USA: Are mass public shootings becoming deadlier?

For experts, it is not enough to apply a stronger regulation on weapons

USA: Are mass public shootings becoming deadlier?

Leer en Español: Estados Unidos: los tiroteos públicos masivos son cada vez más mortales

November 5th’s shooting was recorded as the deadliest massacre in the history of the state of Texas; the event occurred a little over a month after another mass shooting in Las Vegas, Nevada where Stephen Paddock killed 58 people and injured more than 500 after opening fire during a music festival. In just two years, three of the deadliest attacks have been held, pressing on the question on what to do about gun control and the Second Amendment.

According to experts, the number of guns within the United States ranges from 270 million to 310 million; the right to bear arms is constitutionally protected under the Second Amendment. But each state has its own laws, for example, in Connecticut after the massacre at Sandy Hook Elementary School, a law was passed that prohibited semiautomatic weapons. But in others, for example, the use of armaments in public places has been allowed.

Experts over at Giffords Law Center to Prevent Gun Violence, argue that states where guidelines on weapons are stricter, including its use and portability, tend to develop less violence due to this type of artifacts.

Jay Corzine of the University of Central Florida clarifies that due to the coverage given by the media, there is more information about the massacres, which gives the perpetrators opportunity to do a preliminary study of what can happen after and in the same way prepare the attack in the most accurate and deadly manner.

A study published in PLOS ONE also found that attacks do not have a direct connection, but do correlate in the number of deaths and the manner in which they were carried out. Grant Duwe from the Minnesota Department of Corrections and expert on firearms attack, clarifies that the attacks seem to be a competition where they want to leave as many victims as possible, which also generates a role of importance within the media.

The debate now is not only on what the media says or the correlation of competition that exists in acts of vandalism. Gun control is once again the epicenter of the debate. For Professor Adam Winkler of the University of California in Los Angeles, there is confusion over the second amendment. "Although it gives the possibility of carrying arms for the safety of the individual, the same amendment also gives an option for gun control. Most Americans think that it is an either-or option, but they do not realize that, if studied more thoroughly, there is a possibility for both”, the expert clarified.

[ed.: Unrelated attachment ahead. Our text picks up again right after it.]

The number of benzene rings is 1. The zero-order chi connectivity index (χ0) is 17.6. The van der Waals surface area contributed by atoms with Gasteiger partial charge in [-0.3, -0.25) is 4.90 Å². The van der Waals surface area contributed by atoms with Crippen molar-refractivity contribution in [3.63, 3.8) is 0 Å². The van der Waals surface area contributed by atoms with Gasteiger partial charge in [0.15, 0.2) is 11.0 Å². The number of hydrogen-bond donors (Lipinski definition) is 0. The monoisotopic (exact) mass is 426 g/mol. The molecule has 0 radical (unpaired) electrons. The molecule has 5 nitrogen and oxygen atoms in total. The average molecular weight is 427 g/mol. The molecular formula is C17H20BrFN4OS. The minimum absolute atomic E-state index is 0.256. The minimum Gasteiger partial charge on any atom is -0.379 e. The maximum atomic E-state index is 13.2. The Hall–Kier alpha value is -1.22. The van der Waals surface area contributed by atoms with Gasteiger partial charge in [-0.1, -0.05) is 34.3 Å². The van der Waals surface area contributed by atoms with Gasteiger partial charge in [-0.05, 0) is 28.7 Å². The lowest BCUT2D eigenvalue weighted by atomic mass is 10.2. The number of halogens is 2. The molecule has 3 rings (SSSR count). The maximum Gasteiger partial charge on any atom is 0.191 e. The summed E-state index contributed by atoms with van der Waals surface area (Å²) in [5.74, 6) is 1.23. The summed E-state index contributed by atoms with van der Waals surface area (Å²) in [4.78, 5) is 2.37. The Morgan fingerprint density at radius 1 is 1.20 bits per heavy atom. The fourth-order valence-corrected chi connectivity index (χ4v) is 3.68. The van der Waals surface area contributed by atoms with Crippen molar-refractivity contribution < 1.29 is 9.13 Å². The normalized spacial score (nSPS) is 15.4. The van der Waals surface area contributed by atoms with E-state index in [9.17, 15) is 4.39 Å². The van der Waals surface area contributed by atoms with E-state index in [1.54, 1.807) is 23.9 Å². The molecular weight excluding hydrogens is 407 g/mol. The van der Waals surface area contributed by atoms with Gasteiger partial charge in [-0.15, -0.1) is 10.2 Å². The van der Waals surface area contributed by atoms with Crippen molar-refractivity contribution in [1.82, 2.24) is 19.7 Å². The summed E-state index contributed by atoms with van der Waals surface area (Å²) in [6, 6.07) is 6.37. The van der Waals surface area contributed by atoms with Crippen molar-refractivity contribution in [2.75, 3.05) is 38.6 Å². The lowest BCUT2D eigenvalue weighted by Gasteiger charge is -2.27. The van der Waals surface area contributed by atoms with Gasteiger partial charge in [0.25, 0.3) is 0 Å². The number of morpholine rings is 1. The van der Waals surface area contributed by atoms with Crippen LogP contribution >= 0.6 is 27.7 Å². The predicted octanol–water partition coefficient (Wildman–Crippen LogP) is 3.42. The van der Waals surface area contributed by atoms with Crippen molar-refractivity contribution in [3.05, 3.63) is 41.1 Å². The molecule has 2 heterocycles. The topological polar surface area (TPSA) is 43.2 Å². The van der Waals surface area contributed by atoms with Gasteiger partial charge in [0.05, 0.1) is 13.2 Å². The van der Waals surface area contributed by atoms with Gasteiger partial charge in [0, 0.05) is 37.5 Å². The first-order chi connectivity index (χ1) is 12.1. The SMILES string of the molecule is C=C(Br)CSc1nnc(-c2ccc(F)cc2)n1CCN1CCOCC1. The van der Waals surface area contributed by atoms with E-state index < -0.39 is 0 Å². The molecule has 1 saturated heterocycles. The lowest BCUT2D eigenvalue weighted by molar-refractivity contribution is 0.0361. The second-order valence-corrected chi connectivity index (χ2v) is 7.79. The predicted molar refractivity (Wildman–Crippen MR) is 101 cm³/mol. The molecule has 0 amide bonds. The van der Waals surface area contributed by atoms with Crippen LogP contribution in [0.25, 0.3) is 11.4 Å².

Winkler also affirms that not necessarily greater control is going to stop the barbarism. While it is a factor that must be taken into account, we must also bear in mind that anyone who wishes to do wrong and has access to a weapon, can do so. "Regulation is not the only way out, the problem has different variables, so the solution must incur in different approaches, from the control of weapons, to the psychological analysis that should be practiced obtaining the permit to carry weapons, have to be present as a big solution", Winkler explained.

Democrats and Republicans confront each other, once again, due to gun control. The Democrats advocate a stricter regulation on the matter, as they have done so repeatedly over the last 20 years. The Republicans, on their part, do not see that as the solution and, on the contrary, feel as if more regulation goes against their constitutional rights.

Former President Barack Obama, in his message to the victims of the massacre in Sutherland Springs, Texas, also advocated for the right steps towards guns control, while the current president Donald Trump only stated that he was monitoring the situation from his tour in Asia. While Republicans applauded the actions of the individuals who persecuted the perpetrator at the massacre, Democrats asked for more than prayers for the situation and its victims.

 

Latin American Post | Carlos Eduardo Gómez Avella

Copy edited by Susana Cicchetto

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